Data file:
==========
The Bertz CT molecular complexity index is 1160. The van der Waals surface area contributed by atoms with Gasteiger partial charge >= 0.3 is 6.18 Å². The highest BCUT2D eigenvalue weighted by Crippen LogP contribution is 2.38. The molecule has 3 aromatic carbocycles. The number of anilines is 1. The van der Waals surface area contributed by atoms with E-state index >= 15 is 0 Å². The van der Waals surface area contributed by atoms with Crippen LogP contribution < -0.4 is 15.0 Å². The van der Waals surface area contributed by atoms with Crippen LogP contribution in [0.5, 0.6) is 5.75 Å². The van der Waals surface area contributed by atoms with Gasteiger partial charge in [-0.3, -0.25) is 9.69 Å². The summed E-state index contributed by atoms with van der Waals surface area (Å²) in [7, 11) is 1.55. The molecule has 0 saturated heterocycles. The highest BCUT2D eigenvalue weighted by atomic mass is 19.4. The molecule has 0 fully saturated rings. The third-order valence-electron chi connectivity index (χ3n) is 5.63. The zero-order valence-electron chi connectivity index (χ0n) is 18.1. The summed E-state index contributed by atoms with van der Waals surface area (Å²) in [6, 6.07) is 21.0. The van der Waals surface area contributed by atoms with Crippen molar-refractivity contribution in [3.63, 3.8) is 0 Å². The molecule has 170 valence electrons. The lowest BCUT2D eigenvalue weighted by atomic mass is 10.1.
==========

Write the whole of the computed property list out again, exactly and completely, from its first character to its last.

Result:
The Bertz CT molecular complexity index is 1160. The van der Waals surface area contributed by atoms with Gasteiger partial charge >= 0.3 is 6.18 Å². The highest BCUT2D eigenvalue weighted by Crippen LogP contribution is 2.38. The molecule has 3 aromatic carbocycles. The number of anilines is 1. The van der Waals surface area contributed by atoms with E-state index >= 15 is 0 Å². The van der Waals surface area contributed by atoms with Crippen LogP contribution < -0.4 is 15.0 Å². The van der Waals surface area contributed by atoms with Crippen LogP contribution in [0.5, 0.6) is 5.75 Å². The van der Waals surface area contributed by atoms with Gasteiger partial charge in [-0.3, -0.25) is 9.69 Å². The summed E-state index contributed by atoms with van der Waals surface area (Å²) in [7, 11) is 1.55. The molecule has 0 saturated heterocycles. The highest BCUT2D eigenvalue weighted by atomic mass is 19.4. The molecule has 0 fully saturated rings. The third-order valence-electron chi connectivity index (χ3n) is 5.63. The zero-order valence-electron chi connectivity index (χ0n) is 18.1. The summed E-state index contributed by atoms with van der Waals surface area (Å²) in [6, 6.07) is 21.0. The van der Waals surface area contributed by atoms with Crippen molar-refractivity contribution in [3.63, 3.8) is 0 Å². The molecule has 170 valence electrons. The lowest BCUT2D eigenvalue weighted by atomic mass is 10.1.